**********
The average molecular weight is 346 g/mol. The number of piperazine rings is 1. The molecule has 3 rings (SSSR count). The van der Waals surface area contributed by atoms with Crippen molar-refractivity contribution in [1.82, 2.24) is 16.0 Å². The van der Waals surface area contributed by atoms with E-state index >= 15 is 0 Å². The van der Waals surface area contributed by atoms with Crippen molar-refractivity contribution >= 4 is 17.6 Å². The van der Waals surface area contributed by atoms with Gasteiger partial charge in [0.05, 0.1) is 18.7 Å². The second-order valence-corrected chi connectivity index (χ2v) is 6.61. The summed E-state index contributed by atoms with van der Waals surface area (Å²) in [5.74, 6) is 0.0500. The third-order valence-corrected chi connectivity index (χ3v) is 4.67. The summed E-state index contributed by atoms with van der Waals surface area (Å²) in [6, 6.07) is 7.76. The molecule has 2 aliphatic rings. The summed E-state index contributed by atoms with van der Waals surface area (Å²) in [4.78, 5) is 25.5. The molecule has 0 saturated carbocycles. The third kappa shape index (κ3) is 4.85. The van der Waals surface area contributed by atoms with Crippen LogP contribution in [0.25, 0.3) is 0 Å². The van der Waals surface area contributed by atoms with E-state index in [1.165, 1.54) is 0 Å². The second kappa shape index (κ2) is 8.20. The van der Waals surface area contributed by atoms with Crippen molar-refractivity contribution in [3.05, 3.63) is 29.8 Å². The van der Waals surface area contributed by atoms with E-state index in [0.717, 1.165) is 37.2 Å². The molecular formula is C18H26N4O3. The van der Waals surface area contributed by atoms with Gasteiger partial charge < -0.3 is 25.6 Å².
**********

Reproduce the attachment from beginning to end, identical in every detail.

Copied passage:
The average molecular weight is 346 g/mol. The number of piperazine rings is 1. The molecule has 3 rings (SSSR count). The van der Waals surface area contributed by atoms with Crippen molar-refractivity contribution in [1.82, 2.24) is 16.0 Å². The van der Waals surface area contributed by atoms with E-state index >= 15 is 0 Å². The van der Waals surface area contributed by atoms with Crippen molar-refractivity contribution >= 4 is 17.6 Å². The van der Waals surface area contributed by atoms with Gasteiger partial charge in [0.05, 0.1) is 18.7 Å². The second-order valence-corrected chi connectivity index (χ2v) is 6.61. The summed E-state index contributed by atoms with van der Waals surface area (Å²) in [5.74, 6) is 0.0500. The third-order valence-corrected chi connectivity index (χ3v) is 4.67. The summed E-state index contributed by atoms with van der Waals surface area (Å²) in [6, 6.07) is 7.76. The molecule has 2 aliphatic rings. The summed E-state index contributed by atoms with van der Waals surface area (Å²) in [4.78, 5) is 25.5. The molecule has 0 saturated carbocycles. The third kappa shape index (κ3) is 4.85. The van der Waals surface area contributed by atoms with Crippen LogP contribution in [0.25, 0.3) is 0 Å². The van der Waals surface area contributed by atoms with E-state index in [1.165, 1.54) is 0 Å². The second kappa shape index (κ2) is 8.20. The van der Waals surface area contributed by atoms with Crippen molar-refractivity contribution in [3.05, 3.63) is 29.8 Å². The van der Waals surface area contributed by atoms with E-state index in [0.717, 1.165) is 37.2 Å². The molecular formula is C18H26N4O3. The van der Waals surface area contributed by atoms with Gasteiger partial charge < -0.3 is 25.6 Å².